Published: 21 March 2011

Crisis, what crisis?

Be prepared and charity communications crises will be a lot easier to deal with. Communications consultant Lisa Mangan offers her top tips on comms in a crisis

I’ve yet to work for a charity that hasn’t experienced some kind of crisis, and undoubtedly those who have faired best were the most prepared.

Here are some simple steps that all communications teams could put into a media crisis plan.

1. Decide whether it really is a crisis.

One of the most difficult steps in crisis management is making the decision that there is a crisis. Wait too late, and you may not be able to save the situation, but wade in too early and you may end up making things worse. Before you get to this point agree a definition amongst senior staff of what would constitute a crisis; refer to this in a live situation before going any further.

2. Pull together a crisis team.

Agree roles and responsibilities – you can add to or tweak this when you have a real crisis , but knowing who to talk to and whose diaries to coordinate when the proverbial hits the fan really helps.

3. Gather all the facts.

What do you know and what don’t you know? Do you share the same knowledge? Fill in any gaps.

4. Prepare a holding statement.

What's said to the media in the early stages is critical and could come back to haunt you if not properly managed. The media have been known to canabalise each other's stories so a mistruth can become truth very quickly by virtue of repetition.   

5. Put together a Q&A.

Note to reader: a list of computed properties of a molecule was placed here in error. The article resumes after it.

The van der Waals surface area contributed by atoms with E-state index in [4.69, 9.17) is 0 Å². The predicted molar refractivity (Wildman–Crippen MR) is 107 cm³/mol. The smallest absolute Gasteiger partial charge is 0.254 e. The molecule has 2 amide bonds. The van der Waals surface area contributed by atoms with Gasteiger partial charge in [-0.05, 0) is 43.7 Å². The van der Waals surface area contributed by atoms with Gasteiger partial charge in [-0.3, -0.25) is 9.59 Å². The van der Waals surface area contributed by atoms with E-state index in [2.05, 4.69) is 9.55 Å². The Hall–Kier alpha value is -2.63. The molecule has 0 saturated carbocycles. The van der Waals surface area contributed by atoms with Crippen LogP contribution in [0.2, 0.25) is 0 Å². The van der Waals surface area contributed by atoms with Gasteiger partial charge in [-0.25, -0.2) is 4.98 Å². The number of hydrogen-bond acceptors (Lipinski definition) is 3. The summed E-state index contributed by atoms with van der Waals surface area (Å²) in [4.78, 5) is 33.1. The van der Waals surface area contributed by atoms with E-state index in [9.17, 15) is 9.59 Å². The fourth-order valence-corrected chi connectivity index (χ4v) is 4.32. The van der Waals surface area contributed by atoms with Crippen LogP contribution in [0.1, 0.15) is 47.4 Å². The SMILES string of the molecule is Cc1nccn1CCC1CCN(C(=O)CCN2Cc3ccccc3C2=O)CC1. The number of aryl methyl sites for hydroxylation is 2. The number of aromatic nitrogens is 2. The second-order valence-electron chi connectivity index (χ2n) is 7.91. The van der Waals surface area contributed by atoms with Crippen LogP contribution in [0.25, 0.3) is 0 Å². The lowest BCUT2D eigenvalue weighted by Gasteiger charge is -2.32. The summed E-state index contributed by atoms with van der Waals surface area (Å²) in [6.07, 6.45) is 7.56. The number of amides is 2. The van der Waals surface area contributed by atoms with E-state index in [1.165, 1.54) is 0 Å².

Cover all the questions you are likely to be asked, including those you most fear and agree your response.

6. Identify a spokesperson.

Make sure they are fully briefed and, if you can, put them in front of a media trainer. A couple of hours of Paxman-like grilling will really help prepare for the worst.

7. Agree a protocol for handling media enquiries.

It’s best if one person facilities, preferably someone who knows the right questions to ask the media and can advise on how the charity should respond (or not).

8. Decide what, how and at which point staff need to be told.

Communicate media handling protocol so no one other than the designated spokesperson or media handler is permitted to speak to the media.

9. Decide at which point your stakeholders and external audiences need to be told.

Agree on responsibility for who does what.

10. Share a core script/ Q&A.

If deemed appropriate so that everyone is on message.

11. Deliver information.

Make sure it is consistent, accurate, reassuring and don’t deviate from agreed lines.

12. Monitor the situation.

Circulate regular updates amongst the crisis team by a pre-agreed method. Respond as needed.Then sit back and watch as the crisis dissolves into nothing. Ok, so this part can’t be guaranteed but you’ll get a lot closer if you are prepared than if you fly by the seat of your pants.So, what are you waiting for….?


Lisa Mangan, media trainer and consultant, Freelance